On Jan 6, not even a week after the world rang in the new year, Pag-asa died. He would have turned 29 on Jan 15.
Pag-asa, the first Philippine eagle bred and hatched in captivity, was growing weaker at the tail end of the tumultuous 2020, after refusing to eat for weeks, and veterinarians and keepers at the Philippine Eagle Foundation were doing their best to keep the raptor alive.
Like other birds, Philippine eagles tend to mask their illnesses, often until it’s too late to save them.
For conservationists who have tirelessly worked on protecting the dwindling population of the bird, Pag-asa’s death is nothing short of tragic.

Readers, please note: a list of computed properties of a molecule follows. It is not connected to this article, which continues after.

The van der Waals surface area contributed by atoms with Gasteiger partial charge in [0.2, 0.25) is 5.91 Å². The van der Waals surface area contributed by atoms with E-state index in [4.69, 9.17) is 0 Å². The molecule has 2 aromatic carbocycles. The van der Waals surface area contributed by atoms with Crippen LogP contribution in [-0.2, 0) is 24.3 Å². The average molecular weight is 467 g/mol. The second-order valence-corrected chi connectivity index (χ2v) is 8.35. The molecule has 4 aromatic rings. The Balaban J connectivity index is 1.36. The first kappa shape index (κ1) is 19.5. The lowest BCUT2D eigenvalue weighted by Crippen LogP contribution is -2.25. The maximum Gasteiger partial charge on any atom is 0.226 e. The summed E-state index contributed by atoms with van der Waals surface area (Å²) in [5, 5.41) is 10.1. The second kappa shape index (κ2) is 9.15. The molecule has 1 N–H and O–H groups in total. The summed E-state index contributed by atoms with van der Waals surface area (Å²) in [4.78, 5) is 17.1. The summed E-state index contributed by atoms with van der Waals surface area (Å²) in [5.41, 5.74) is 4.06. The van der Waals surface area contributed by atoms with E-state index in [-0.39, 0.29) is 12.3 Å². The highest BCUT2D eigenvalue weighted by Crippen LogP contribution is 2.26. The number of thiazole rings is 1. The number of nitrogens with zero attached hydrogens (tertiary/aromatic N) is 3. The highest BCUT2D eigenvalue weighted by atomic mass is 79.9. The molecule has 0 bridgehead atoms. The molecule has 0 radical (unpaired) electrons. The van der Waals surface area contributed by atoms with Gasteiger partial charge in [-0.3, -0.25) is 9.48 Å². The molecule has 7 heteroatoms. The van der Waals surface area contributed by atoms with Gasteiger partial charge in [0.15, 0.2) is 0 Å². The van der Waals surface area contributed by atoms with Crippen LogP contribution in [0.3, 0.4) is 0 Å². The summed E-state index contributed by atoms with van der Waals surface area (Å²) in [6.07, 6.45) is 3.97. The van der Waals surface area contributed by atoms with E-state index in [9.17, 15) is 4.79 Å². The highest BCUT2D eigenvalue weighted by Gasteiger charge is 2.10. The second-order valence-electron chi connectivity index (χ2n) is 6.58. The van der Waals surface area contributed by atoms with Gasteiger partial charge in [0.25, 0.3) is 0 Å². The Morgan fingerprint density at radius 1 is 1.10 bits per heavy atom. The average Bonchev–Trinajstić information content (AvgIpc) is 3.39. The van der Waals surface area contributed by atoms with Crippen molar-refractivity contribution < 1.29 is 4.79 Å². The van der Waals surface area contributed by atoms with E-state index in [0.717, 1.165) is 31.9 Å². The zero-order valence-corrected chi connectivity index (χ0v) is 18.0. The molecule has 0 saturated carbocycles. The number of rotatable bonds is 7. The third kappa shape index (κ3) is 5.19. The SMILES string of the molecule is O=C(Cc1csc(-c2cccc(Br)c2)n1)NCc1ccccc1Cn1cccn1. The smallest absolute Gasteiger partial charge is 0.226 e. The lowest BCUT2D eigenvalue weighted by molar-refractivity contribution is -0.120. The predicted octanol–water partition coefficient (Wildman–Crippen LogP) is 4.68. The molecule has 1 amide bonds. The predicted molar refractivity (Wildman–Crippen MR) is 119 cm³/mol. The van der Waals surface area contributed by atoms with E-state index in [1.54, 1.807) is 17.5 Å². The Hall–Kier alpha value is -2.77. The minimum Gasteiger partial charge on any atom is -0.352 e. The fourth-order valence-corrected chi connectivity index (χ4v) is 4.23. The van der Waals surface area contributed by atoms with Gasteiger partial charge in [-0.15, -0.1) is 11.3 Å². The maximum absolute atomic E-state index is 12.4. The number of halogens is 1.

But it is also a reminder of the constant hard work that must be done to save what remains of the critically endangered species.
The plight of the Philippine eagle, the largest and among the rarest and most powerful birds in the world, first broke into public consciousness in the late ’60s, when logging was at its peak.
As their population plummeted, the government embarked on a captive breeding programme in the late ’70s.
But without adequate knowledge about the birds, the programme resulted in one failed experiment after another.
A much-needed breakthrough came a few years later. Pag-asa was laid in November 1991 through a process called “cooperative artificial insemination”.
With bated breath from his keepers and eagle conservationists, Pag-asa finally hatched on Jan 15,1992.
The name Pag-asa was chosen, particularly for what the eaglet’s hatching symbolised: hope for the population of the Philippine eagles, and hope for the country’s rich biodiversity. — Philippine Daily Inquirer/ANN
Did you find this article insightful?